Comparing Bubble and Merge Sorting Algorithms

Published on Friday, August 11, 2023 (2 weeks ago)

Wether you’re a beginner or a greatly experienced developer, this comparison will come in handy to find the fastest of two sorting algorithms. Namely bubble and merge.

Instead of a wall-of-text, we’ll get into the nitty-gritty right away!

Bubble Sort

The best fact about the bubble sorting algorithm is, arguably, the speculation on when it was invented. It was first described in 1955 (published 1956) by Edward Harry Friend, he called this a sorting exchange algorithm. This went unnoticed for years, until Kenneth E. Iverson found it in 1962 and coined the name Bubble sort.

The worst-case performance of this is O(n2)O(n^2).

Merge Sort

The merge sorting (also commonly seen in one word mergesort) algorithm was invented in 1945 by John von Neumann. This is based on the divide-and-conquer strategy.

The worst-case time complexity of this is O(nlogn)O(n\log n).


We will start, with an array of 3500 random (hopefully distinct) floating-point values, to test our two sorting algorithms.

Now that we have some data to test on, we want to add the algorithm for the bubble sort. This goes as follows.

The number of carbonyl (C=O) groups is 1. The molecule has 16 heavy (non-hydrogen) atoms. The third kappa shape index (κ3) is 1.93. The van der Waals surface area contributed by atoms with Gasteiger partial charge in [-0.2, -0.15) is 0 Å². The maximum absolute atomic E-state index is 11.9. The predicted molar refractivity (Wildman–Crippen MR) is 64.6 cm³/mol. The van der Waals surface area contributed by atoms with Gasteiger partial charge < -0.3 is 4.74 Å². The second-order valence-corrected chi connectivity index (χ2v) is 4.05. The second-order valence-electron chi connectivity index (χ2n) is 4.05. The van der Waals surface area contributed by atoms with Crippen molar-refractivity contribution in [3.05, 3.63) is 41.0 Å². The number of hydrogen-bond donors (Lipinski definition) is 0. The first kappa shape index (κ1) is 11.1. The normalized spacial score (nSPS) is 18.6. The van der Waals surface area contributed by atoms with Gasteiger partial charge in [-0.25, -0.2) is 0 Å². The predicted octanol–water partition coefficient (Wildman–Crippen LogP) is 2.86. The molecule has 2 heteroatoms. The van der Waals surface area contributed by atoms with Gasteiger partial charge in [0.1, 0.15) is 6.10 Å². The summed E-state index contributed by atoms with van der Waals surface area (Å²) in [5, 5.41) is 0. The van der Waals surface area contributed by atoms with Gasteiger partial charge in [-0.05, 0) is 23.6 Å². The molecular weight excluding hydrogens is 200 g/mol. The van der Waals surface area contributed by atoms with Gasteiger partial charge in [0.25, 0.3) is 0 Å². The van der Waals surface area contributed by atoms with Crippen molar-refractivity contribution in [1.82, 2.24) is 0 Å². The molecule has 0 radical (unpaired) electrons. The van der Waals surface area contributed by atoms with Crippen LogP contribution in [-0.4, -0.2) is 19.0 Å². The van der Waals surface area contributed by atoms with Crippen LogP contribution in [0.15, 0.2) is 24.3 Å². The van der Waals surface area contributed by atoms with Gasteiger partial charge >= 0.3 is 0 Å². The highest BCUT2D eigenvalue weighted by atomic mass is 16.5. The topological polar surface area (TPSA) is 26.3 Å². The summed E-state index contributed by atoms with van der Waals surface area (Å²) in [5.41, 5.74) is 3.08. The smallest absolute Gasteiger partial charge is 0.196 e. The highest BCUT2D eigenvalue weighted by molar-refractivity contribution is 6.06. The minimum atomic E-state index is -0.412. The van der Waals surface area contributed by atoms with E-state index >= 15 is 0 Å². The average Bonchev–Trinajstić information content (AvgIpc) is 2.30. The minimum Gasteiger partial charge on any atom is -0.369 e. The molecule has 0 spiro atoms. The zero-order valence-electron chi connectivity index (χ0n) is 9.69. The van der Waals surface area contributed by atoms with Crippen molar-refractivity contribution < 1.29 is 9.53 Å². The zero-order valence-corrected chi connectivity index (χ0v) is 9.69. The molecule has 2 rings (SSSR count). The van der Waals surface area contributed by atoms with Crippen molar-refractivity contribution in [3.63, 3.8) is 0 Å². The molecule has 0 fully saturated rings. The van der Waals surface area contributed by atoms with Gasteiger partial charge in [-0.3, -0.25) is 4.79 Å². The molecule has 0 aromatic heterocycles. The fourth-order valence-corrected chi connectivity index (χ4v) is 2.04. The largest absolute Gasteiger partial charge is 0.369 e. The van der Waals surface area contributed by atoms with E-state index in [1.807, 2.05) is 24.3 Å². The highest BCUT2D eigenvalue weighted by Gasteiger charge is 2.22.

And of course the merge sort as well, otherwise we won’t have anything to compare against.

Now, let’s test the two against one another.

If you want to read about something else here is a collection of some different sorting algorithms. You can also navigate directly to the implementation of bubble sort VS. merge sort, this is espescially useful if you want to manipulate each of these algorithms yourself.

Running this benchmark against the bubble sort and merge sort, we will notice that one is 0.08x faster than the other, which is … drum roll, please! The great merge sorting algorithm!

This means we can almost run the merge sort algorithm almost up to 1 times in the time it takes bubble sort to run once!

Artificial Intelligence

We asked a well-known Artificial Intelligence (A.I. for short, AI for the lazy and ai for the lazier) to nickname our winner, the merge sort, and this shall hence on be known as ”The Merge Mastermind“!

To be fair, of course, we also asked for one for our lesser speedy algorithm, the bubble sort, which is now known as ”The Bubble Buster“.


Does this mean you should always choose the merge sorting algorithm when you implement a new app? Well, not exactly… Please do remember that, as with everything in life, there are pros and cons as well, so choose wisely!

There are a lot of other sorting algorithms out there. Yet more to be discovered! Who knows, you might find the next one with an immersive speed increase or magnificent memory benefits!

Thanks for reading, and I truly hope this will better your understanding of the speed of bubble and merge sorting algorithms.

More posts are available on the blog.